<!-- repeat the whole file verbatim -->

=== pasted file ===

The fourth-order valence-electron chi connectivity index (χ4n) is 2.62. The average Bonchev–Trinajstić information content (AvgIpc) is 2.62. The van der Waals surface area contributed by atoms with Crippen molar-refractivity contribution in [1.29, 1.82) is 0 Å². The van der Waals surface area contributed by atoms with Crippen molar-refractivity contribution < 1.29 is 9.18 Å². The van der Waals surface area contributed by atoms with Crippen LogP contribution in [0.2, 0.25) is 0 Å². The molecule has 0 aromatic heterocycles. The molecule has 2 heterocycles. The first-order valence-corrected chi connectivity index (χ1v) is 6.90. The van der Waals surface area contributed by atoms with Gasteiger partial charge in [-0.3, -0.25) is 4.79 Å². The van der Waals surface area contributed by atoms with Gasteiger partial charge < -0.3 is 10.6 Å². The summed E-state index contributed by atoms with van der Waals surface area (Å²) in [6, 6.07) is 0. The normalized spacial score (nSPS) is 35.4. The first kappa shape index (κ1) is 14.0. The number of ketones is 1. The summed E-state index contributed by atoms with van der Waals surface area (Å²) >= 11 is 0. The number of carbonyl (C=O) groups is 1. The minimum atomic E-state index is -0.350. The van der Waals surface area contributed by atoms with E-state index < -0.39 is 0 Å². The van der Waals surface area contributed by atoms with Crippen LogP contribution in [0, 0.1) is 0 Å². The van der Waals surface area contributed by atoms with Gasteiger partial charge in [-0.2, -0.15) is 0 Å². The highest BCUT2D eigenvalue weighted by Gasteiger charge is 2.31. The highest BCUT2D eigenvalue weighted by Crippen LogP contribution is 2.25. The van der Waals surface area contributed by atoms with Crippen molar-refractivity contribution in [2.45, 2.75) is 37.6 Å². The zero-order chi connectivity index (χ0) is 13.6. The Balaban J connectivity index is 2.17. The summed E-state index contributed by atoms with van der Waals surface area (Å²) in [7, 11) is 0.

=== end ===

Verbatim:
The fourth-order valence-electron chi connectivity index (χ4n) is 2.62. The average Bonchev–Trinajstić information content (AvgIpc) is 2.62. The van der Waals surface area contributed by atoms with Crippen molar-refractivity contribution in [1.29, 1.82) is 0 Å². The van der Waals surface area contributed by atoms with Crippen molar-refractivity contribution < 1.29 is 9.18 Å². The van der Waals surface area contributed by atoms with Crippen LogP contribution in [0.2, 0.25) is 0 Å². The molecule has 0 aromatic heterocycles. The molecule has 2 heterocycles. The first-order valence-corrected chi connectivity index (χ1v) is 6.90. The van der Waals surface area contributed by atoms with Gasteiger partial charge in [-0.3, -0.25) is 4.79 Å². The van der Waals surface area contributed by atoms with Gasteiger partial charge < -0.3 is 10.6 Å². The summed E-state index contributed by atoms with van der Waals surface area (Å²) in [6, 6.07) is 0. The normalized spacial score (nSPS) is 35.4. The first kappa shape index (κ1) is 14.0. The number of ketones is 1. The summed E-state index contributed by atoms with van der Waals surface area (Å²) >= 11 is 0. The number of carbonyl (C=O) groups is 1. The minimum atomic E-state index is -0.350. The van der Waals surface area contributed by atoms with E-state index < -0.39 is 0 Å². The van der Waals surface area contributed by atoms with Crippen LogP contribution in [0, 0.1) is 0 Å². The van der Waals surface area contributed by atoms with Gasteiger partial charge in [-0.2, -0.15) is 0 Å². The highest BCUT2D eigenvalue weighted by Gasteiger charge is 2.31. The highest BCUT2D eigenvalue weighted by Crippen LogP contribution is 2.25. The van der Waals surface area contributed by atoms with Crippen molar-refractivity contribution in [2.45, 2.75) is 37.6 Å². The zero-order chi connectivity index (χ0) is 13.6. The Balaban J connectivity index is 2.17. The summed E-state index contributed by atoms with van der Waals surface area (Å²) in [7, 11) is 0.